Opposition stars:  Aurelio Rodriguez was 4-for-6 with three doubles and three runs.  Frank Howard was 2-for-3 with a double, four walks, and two RBIs.  Rick Reichardt was 2-for-5 with a walk and two RBIs.  Lee Maye was 2-for-5 with two walks.  Ed Stroud was 2-for-7 with a double, a stolen base (his eighteenth), and two runs.  Jim Shellenback pitched two shutout innings, giving up one hit and striking out one.

The game:  Tovar led off the game with a double, was bunted to third, and scored on Killebrew's single.  Oliva and Rick Renick followed with singles, plating another run, and an RBI ground out made it 3-0 Twins.  The Senators put men on first and second in both of the first two innings, but did not score until the third, when singles by Stroud, Howard, and Reichardt brought home one run and an RBI ground out cut the lead to 3-2.

Dave Boswell led off the fifth with a double but was stranded at third.  In the bottom of the fifth Maye walked, Stroud doubled, and Howard was intentionally walked, loading the bases with none out.  All Washington got out of it was a sacrifice fly by Reichardt, but it tied the score 3-3.

The Twins had two out and none on in the sixth when Brant Alyea walked.  George Mitterwald singled and Frank Quilici walked, loading the bases.  Bob Allison then pinch-hit for Tom Hall, prompting Ted Williams to take out George Brunet and bring in Dick Bosman.  Bill Rigney then pinch-hit Reese for Allison, and Reese responded by hitting a grand slam, putting the Twins ahead 7-3.

Each team missed a chance to score in the seventh.  In the eighth Rodriguez led off with a double and scored on Eddie Brinkman's single.  Jim French walked and a passed ball moved the runners to second and third.  A sacrifice fly cut the lead to 7-5, but still, the Twins had a two-run lead going to the ninth with Ron Perranoski pitching.  But with one out in the ninth Rodriguez singled, Brinkman walked, and French singled, cutting the margin to 7-6.  Del Unser lined to second, but Maye delivered an RBI single, tying it 7-7 and sending the game to extra innings.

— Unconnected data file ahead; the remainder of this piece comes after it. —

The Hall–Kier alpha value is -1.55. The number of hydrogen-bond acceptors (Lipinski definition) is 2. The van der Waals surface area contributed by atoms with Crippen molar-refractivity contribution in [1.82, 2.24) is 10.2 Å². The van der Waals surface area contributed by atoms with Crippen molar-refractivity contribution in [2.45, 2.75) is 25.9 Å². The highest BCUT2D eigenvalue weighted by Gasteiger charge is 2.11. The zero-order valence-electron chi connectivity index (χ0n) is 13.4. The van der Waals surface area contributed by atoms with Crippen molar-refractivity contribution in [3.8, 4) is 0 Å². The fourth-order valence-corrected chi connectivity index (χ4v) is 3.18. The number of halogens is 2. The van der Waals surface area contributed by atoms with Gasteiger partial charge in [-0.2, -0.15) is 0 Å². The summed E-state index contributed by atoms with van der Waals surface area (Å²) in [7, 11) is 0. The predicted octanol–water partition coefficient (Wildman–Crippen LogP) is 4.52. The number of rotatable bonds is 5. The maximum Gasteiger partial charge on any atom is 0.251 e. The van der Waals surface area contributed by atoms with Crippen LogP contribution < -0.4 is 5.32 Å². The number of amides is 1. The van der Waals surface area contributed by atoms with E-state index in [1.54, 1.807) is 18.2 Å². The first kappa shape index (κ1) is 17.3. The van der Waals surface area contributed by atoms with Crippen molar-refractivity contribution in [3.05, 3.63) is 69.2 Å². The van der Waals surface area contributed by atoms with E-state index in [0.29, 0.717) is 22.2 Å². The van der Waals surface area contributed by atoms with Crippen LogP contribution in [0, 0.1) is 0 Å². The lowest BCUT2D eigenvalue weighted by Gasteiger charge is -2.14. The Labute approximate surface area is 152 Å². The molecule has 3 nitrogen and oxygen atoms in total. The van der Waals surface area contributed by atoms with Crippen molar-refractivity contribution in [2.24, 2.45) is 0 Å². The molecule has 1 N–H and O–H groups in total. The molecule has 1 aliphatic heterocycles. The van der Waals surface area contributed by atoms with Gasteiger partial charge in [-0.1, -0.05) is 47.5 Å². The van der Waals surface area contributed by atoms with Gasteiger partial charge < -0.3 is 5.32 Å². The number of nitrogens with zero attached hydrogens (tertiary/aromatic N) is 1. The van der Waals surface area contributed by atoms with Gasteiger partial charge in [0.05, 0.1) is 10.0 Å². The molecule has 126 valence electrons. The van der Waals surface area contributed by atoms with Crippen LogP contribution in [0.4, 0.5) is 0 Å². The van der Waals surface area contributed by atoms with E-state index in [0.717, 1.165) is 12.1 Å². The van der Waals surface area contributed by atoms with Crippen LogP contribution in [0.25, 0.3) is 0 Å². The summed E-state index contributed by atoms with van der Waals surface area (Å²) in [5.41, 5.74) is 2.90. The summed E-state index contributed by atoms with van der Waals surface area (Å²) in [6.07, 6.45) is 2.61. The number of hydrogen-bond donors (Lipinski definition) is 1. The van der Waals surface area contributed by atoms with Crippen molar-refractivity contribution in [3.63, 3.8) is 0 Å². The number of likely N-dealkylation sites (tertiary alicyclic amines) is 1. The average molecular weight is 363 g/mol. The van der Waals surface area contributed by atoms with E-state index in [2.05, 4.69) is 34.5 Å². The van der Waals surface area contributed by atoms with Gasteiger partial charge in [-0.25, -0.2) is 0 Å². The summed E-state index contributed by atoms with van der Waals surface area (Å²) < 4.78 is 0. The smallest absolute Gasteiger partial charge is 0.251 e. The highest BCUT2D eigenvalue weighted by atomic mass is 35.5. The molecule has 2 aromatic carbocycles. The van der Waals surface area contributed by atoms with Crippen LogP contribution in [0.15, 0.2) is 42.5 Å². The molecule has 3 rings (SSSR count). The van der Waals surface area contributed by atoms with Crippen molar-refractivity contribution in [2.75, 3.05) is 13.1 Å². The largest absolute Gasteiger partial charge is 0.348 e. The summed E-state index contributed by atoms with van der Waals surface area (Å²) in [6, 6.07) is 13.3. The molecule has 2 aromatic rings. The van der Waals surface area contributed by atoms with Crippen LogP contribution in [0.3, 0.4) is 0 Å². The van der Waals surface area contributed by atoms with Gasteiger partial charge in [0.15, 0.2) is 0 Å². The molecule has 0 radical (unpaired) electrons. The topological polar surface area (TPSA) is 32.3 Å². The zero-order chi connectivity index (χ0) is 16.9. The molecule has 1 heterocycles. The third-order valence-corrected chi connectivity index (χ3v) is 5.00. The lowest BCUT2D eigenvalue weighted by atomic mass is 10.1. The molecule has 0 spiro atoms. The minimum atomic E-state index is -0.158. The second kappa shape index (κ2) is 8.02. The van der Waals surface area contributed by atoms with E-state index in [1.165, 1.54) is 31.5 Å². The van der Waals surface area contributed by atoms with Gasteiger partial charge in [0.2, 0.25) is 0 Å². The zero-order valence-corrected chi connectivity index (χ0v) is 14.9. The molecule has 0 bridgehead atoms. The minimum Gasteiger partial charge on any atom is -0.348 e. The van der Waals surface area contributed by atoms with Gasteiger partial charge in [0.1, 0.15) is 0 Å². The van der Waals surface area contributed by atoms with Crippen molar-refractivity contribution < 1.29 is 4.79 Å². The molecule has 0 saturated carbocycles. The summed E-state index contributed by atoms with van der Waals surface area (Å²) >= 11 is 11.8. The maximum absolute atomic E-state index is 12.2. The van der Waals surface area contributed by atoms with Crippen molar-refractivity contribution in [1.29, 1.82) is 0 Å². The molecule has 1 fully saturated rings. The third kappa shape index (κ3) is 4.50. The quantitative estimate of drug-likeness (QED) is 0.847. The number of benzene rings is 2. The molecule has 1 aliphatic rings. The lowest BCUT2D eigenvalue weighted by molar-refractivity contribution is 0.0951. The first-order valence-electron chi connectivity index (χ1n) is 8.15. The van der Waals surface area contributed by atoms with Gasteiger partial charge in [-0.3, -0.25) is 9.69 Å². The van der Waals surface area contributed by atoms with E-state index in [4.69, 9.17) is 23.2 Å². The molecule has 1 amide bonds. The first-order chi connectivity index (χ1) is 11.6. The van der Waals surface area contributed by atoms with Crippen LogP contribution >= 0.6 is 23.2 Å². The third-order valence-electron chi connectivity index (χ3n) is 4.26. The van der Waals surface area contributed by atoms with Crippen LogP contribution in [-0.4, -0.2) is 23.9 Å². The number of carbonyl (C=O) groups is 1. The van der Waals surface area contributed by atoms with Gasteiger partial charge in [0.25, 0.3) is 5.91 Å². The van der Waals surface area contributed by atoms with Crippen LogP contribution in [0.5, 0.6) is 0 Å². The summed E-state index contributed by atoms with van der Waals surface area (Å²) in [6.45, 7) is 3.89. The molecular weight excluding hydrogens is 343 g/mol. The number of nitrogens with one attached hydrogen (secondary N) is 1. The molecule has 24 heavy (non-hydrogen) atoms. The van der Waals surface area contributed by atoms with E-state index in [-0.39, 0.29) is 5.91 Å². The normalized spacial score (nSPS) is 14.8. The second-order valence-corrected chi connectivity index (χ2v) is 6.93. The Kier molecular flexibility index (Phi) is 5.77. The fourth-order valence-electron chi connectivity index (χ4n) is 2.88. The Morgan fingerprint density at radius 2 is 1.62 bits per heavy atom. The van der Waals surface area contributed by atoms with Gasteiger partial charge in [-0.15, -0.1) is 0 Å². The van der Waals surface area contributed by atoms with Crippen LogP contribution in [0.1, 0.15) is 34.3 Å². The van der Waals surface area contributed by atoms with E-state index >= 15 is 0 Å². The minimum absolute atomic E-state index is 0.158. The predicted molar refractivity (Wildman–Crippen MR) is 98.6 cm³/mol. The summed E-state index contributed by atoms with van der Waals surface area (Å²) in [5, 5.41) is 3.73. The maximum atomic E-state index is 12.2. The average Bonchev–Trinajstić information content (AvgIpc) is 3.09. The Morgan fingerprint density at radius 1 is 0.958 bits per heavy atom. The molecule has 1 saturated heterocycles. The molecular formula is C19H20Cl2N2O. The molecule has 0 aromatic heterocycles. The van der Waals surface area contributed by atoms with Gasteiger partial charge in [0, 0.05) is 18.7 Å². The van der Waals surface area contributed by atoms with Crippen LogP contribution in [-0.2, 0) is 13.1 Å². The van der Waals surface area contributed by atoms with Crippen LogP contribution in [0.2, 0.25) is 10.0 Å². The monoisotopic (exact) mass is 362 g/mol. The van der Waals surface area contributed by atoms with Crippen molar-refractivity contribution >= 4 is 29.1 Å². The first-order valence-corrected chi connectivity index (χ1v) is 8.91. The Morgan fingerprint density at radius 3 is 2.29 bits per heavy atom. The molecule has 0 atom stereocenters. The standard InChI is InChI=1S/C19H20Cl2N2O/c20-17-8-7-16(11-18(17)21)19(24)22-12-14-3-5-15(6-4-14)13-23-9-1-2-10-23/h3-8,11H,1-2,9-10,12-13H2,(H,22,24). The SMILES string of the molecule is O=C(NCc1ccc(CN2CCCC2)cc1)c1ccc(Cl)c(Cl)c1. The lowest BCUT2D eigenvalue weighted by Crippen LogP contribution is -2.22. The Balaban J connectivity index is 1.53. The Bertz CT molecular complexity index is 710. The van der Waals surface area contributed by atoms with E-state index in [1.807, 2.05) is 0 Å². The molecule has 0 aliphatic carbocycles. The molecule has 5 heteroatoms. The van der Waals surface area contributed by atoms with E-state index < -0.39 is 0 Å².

With one out in the eleventh, the Twins hit five consecutive singles to score three runs.  CardenasKillebrewOlivaCharlie Manuel, and Jim Holt all singled, giving the Twins a 10-7 lead.  Jim Kaat came in to pitch the bottom of the eleventh.  With one out, pitcher Joe Coleman walked.  The next man went out and there followed what appeared to be a game-ending grounder to third, but an error on Killebrew kept the game alive.  Howard then hit a two-run double to make the score 10-9.  Reichardt was intentionally walked, and Steve Barber came in to face Dave Nelson.  He got him to fly to center to end the game.

WP:  Zepp (2-0).

LP:  Joe Grzenda (2-3).

S:  Barber (2).

Renick was at third base, with Killebrew moving to first and Reese on the bench.  Reese remained in the game after his pinch-hit grand slam, with Killebrew moving to third.  Quilici was at second in place of Rod Carew.

Holt pinch-ran for Alyea in the sixth and stayed in the game in left field.  Minnie Mendoza pinch-hit for Zepp, but after a pitching change Charlie Manuel pinch-hit for Mendoza.

Oliva was batting .338.  Killebrew was batting .324.  Renick was batting .310.  Hall retired both men he faced and had an ERA of 2.52.  Stan Williams gave up two runs in two innings and had an ERA of 2.00.  Perranoski gave up two runs in 1.2 innings and had an ERA of 2.16.

Quilici was 0-for-4 and was batting .170.  Boswell allowed three runs in 4.1 innings and had an ERA of 7.13,

It's very rare that you see a pinch-hitter for a pinch-hitter these days, because teams just don't have enough players on the bench.  The Twins did it here twice in the same game, and both times it paid off.

The Killebrew error in the eleventh emphasizes why the Twins usually put in a defensive replacement for him when they had the lead.  In this game, however, they had no one left on the bench to use.  The Senators allowed Joe Coleman to bat in the eleventh for the same reason, and it paid off for them as he walked.

The Twins had done their best to make sure Frank Howard did not beat them, walking him four times.  He nearly beat them anyway, as they did pitch to him in the eleventh and he drove in two runs with a double.  The Twins did not walk him there because it would have brought the winning run to the plate in the person of Reichardt.  Reichardt was no Howard, but he did hit double-digit home runs six years in a row, with a high of 21 in 1968, so it's understandable that the Twins would not want him to come up as the winning run.

In the Twins connection report, Bernie Allen was 0-for-2, Johnny Roseboro was 0-for-1.  Shellenback pitched two shutout innings, and Joe Grzenda allowed three runs in 1.1 innings.

Kaat had pitched 5.1 innings on June 4.  This was his first relief appearance of the season, and it obviously did not go well.  He would next pitch June 9.  We'll see how well that one goes.

Record:  The Twins were 35-14, in first place in the American League West, three games ahead of California.

 

Remodeled basement. Same half-baked taste.